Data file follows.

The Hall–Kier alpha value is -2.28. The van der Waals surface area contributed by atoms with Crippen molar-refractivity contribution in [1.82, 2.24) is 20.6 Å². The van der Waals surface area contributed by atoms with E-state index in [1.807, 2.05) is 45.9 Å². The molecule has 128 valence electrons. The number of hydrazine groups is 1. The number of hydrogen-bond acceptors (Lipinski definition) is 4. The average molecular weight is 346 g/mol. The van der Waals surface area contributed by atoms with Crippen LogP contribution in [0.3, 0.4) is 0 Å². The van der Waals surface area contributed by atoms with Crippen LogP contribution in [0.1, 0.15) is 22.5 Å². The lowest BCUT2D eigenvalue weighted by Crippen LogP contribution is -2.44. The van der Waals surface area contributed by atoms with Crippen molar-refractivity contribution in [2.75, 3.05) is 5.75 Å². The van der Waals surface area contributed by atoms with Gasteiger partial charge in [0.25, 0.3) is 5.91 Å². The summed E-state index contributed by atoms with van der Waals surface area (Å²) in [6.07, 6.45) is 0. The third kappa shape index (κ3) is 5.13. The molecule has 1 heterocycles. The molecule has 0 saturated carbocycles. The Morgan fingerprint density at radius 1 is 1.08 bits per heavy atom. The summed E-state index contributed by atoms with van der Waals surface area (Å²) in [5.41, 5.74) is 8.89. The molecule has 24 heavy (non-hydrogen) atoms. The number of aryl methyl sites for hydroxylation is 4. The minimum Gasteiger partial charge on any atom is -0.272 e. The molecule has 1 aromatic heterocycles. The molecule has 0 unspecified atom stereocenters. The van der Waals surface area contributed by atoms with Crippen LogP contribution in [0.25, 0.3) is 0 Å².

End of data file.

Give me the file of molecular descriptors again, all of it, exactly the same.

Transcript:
The Hall–Kier alpha value is -2.28. The van der Waals surface area contributed by atoms with Crippen molar-refractivity contribution in [1.82, 2.24) is 20.6 Å². The van der Waals surface area contributed by atoms with E-state index in [1.807, 2.05) is 45.9 Å². The molecule has 128 valence electrons. The number of hydrazine groups is 1. The number of hydrogen-bond acceptors (Lipinski definition) is 4. The average molecular weight is 346 g/mol. The van der Waals surface area contributed by atoms with Crippen LogP contribution in [0.3, 0.4) is 0 Å². The van der Waals surface area contributed by atoms with Crippen LogP contribution in [0.1, 0.15) is 22.5 Å². The lowest BCUT2D eigenvalue weighted by Crippen LogP contribution is -2.44. The van der Waals surface area contributed by atoms with Crippen molar-refractivity contribution in [2.75, 3.05) is 5.75 Å². The van der Waals surface area contributed by atoms with Gasteiger partial charge in [0.25, 0.3) is 5.91 Å². The summed E-state index contributed by atoms with van der Waals surface area (Å²) in [6.07, 6.45) is 0. The third kappa shape index (κ3) is 5.13. The molecule has 1 heterocycles. The molecule has 0 saturated carbocycles. The Morgan fingerprint density at radius 1 is 1.08 bits per heavy atom. The summed E-state index contributed by atoms with van der Waals surface area (Å²) in [5.41, 5.74) is 8.89. The molecule has 24 heavy (non-hydrogen) atoms. The number of aryl methyl sites for hydroxylation is 4. The minimum Gasteiger partial charge on any atom is -0.272 e. The molecule has 1 aromatic heterocycles. The molecule has 0 unspecified atom stereocenters. The van der Waals surface area contributed by atoms with Crippen LogP contribution in [0.25, 0.3) is 0 Å².